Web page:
OTTAWA -- First Nations chiefs in Manitoba called on the provincial and federal governments to declare a state of emergency on Wednesday because of the spread of swine flu on reserves and the lag time in responding to it.
“With the H1N1 virus spreading rapidly through the communities and supplies taking nearly a month to be delivered, the First Nations people are at too much risk for this situation to continue any longer,” Ron Evans, the Grand Chief of the Assembly of Manitoba Chiefs, said in a statement. “We’ve had enough.”
The Assembly of Manitoba Chiefs issued the plea for more help after meeting in Winnipeg and said there is a “rising sense of worry” about the looming fall flu season.
The request for a state of emergency comes on the heels of controversial testimony that was heard on Tuesday at a Senate committee in Ottawa that was studying the spread of the human swine flu virus, also called H1N1, among Aboriginal Canadians.
Hundreds of people began showing flu-like symptoms in May in St. Theresa Point, where the first confirmed case of swine flu on a reserve was detected in June and it soon spread to neighbouring Garden Hill First Nation. Both are remote fly-in communities about 600 kilometres northeast of Winnipeg. A disproportionate number of Aboriginal Peoples make up the severe number of cases among Manitobans and the cramped living conditions, lack of running water in some cases, and high incidence of chronic illness are thought to be factors in the spread of disease on reserves.
Anne-Marie Robinson, assistant deputy minister of Health Canada’s First Nations and Inuit Health Branch, told the committee that discussions took place between chiefs and public health officials about sending alcohol-based products into communities with addiction problems because there have been “rare” cases where it has been problematic. Some commonly used hand sanitizer products can contain upward of 60 per cent alcohol. Ms. Robinson would not disclose which reserves had been involved in the discussions and never linked the talks with the “difficulty” she acknowledged was experienced in getting hand sanitizer to some of the chiefs who had asked for it.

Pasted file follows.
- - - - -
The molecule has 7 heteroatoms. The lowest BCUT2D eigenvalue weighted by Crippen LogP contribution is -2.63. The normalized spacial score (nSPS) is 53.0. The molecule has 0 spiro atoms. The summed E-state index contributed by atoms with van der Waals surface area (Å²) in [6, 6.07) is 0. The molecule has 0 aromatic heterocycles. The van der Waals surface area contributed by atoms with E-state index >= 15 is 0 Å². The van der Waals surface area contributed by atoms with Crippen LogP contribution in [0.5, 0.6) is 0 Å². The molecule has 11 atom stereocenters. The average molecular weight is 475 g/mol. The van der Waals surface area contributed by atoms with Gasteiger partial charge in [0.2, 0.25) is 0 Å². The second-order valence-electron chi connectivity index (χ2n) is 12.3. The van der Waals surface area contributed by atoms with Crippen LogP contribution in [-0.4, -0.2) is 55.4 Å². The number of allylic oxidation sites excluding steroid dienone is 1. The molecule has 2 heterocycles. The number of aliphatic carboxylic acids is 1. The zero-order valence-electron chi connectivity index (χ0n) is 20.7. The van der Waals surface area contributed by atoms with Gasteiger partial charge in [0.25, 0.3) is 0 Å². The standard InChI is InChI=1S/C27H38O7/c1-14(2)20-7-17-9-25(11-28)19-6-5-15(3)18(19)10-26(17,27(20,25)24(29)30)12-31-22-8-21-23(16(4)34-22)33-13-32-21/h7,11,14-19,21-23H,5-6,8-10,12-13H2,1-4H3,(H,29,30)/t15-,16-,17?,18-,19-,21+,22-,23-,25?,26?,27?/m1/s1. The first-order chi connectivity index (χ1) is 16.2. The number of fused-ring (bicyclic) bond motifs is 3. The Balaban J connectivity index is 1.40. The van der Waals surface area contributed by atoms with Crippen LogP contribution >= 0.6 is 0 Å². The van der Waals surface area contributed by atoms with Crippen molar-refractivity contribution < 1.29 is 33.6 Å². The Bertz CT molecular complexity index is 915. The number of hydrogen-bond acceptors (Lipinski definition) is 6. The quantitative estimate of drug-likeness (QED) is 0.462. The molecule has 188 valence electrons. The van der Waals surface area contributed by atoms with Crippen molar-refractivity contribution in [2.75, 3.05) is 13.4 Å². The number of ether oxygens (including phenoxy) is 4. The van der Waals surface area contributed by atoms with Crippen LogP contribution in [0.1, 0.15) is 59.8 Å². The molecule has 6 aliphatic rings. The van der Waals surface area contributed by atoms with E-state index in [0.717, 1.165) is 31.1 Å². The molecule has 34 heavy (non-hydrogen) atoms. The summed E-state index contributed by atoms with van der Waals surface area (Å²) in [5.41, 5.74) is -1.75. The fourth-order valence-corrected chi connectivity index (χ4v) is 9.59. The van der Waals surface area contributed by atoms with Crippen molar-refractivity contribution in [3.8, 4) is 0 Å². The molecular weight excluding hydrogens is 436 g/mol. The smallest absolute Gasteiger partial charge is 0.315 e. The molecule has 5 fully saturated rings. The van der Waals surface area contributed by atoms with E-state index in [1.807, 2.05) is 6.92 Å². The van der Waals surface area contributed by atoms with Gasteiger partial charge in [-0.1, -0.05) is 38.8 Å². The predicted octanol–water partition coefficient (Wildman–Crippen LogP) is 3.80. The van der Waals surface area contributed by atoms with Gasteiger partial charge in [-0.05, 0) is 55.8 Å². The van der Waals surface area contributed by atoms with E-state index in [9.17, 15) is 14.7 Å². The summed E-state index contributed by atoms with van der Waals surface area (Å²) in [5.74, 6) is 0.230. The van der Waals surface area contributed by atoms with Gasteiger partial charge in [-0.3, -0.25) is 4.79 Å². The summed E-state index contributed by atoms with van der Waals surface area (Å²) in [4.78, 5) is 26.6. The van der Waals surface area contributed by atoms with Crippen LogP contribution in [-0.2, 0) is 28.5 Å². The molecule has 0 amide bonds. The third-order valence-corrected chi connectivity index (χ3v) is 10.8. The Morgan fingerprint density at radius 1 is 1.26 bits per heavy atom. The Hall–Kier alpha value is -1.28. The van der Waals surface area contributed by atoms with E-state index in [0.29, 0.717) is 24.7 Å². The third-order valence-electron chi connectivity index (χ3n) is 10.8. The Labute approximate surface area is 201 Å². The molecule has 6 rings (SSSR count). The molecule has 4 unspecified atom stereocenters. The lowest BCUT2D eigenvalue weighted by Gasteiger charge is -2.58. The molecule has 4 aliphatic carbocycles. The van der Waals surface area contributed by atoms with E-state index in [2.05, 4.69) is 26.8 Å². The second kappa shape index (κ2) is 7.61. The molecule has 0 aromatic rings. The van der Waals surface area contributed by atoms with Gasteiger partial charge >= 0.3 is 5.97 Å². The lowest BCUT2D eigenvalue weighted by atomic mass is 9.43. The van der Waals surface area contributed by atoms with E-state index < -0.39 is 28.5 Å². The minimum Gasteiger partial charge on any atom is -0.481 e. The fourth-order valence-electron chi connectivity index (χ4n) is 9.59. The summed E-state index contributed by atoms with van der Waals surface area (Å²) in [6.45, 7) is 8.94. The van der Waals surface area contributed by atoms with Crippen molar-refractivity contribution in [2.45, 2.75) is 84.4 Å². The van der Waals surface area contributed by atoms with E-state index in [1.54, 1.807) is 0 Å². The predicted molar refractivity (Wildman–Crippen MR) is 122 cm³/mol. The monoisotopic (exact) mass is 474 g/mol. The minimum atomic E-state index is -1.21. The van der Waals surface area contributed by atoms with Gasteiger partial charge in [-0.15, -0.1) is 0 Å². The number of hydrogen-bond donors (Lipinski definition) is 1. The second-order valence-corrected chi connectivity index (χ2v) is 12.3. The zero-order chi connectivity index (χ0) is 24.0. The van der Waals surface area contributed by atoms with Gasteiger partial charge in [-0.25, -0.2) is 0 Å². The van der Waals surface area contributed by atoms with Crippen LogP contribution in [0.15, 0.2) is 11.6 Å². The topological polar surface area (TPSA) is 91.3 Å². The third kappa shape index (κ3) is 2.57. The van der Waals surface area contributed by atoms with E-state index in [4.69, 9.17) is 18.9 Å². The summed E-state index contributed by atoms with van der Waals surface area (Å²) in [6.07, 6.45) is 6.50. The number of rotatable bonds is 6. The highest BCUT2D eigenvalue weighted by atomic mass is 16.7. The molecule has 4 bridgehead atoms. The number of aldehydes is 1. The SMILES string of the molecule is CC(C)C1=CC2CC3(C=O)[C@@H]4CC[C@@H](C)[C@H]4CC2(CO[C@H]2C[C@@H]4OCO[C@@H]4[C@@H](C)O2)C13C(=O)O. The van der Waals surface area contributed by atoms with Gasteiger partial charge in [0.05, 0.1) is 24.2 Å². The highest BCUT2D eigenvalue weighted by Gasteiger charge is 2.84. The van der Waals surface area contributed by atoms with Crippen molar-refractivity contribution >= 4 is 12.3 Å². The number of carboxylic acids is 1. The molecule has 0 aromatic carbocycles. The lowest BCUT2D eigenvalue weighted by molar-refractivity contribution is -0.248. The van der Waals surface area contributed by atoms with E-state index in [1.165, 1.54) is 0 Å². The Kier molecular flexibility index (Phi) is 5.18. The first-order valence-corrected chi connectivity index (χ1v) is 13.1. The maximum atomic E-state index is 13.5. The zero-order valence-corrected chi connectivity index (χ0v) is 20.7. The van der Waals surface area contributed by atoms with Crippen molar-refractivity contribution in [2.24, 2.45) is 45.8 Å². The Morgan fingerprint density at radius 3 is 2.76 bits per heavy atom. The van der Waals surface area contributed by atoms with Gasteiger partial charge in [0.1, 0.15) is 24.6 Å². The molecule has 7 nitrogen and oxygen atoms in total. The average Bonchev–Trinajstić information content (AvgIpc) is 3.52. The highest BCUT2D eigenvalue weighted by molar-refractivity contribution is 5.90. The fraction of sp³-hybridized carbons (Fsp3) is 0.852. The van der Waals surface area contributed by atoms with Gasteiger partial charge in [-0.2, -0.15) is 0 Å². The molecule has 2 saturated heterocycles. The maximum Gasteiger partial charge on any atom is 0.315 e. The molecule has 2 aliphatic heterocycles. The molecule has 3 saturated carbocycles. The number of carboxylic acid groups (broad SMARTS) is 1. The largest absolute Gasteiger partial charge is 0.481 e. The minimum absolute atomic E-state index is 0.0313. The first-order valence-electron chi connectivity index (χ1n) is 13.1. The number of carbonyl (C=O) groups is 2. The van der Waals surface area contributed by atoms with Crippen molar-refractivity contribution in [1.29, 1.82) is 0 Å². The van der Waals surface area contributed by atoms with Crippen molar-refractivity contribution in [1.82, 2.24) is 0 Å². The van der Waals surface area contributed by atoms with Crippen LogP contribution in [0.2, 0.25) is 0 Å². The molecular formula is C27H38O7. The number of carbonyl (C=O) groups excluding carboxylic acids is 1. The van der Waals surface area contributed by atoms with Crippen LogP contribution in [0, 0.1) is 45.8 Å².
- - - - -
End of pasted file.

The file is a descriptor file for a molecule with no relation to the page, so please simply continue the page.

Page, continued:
“It is partially racism and partly ignorance,” Grand Chief Sydney Garrioch, the representative for Manitoba’s northern reserves, said Wednesday. “I want to make sure that an apology comes forward from the minister of health on behalf of her department as well as the bureaucrats.”
Garden Hill Chief David Harper is also looking for an apology and explanation.
Because more than half of the homes in the community of 4,000 do not have running water and people cannot wash their hands frequently with soap and water as a preventive measure, hand sanitizer was in high demand.
Chief Harper said he waited for more than two weeks for hand sanitizer and other supplies to arrive, by which point he already had purchased $15,000 worth of merchandise.
“Nobody said anything about why there was a hold back,” said Chief Harper. Although he was one of the chiefs who had asked for hand sanitizer, concerns were never raised with him about their alcohol content by federal officials.
“They could have called us, they could have let us know they had a concern on this,” said Chief Harper. “But what I think personally is, they weren’t even ready. I know for a fact they weren’t ready because nothing kicked in right away.”
Chief Harper said he has heard before of people ingesting hand sanitizer to get intoxicated and that his own band council talked about the alcohol-based products because Garden Hill is a dry reserve where alcohol isn’t allowed. He said they quickly identified alternative products and there’s no excuse for the delay in getting supplies to Garden Hill when so many people were getting sick.
A shipment of 2,500 bottles of sanitizer did arrive in GardenHill last week from the federal government -- they were alcohol-based. Some has been distributed to families and some of the stock is being kept at the school and a police station.
According to Health Canada, once the decision to send hand sanitizer to northern Manitoba reserves was made, it was received in a timely manner. In an e-mail response to a request for an interview, the department said the decision was made in concert with provincial health authorities and First Nations leadership.
“Given the logistical challenges inherent to identifying sufficient sources of supply for hand sanitizer, as well as making arrangements for these shipments to be delivered to remote communities, Health Canada ensured delivery in timely manner,” the response stated.
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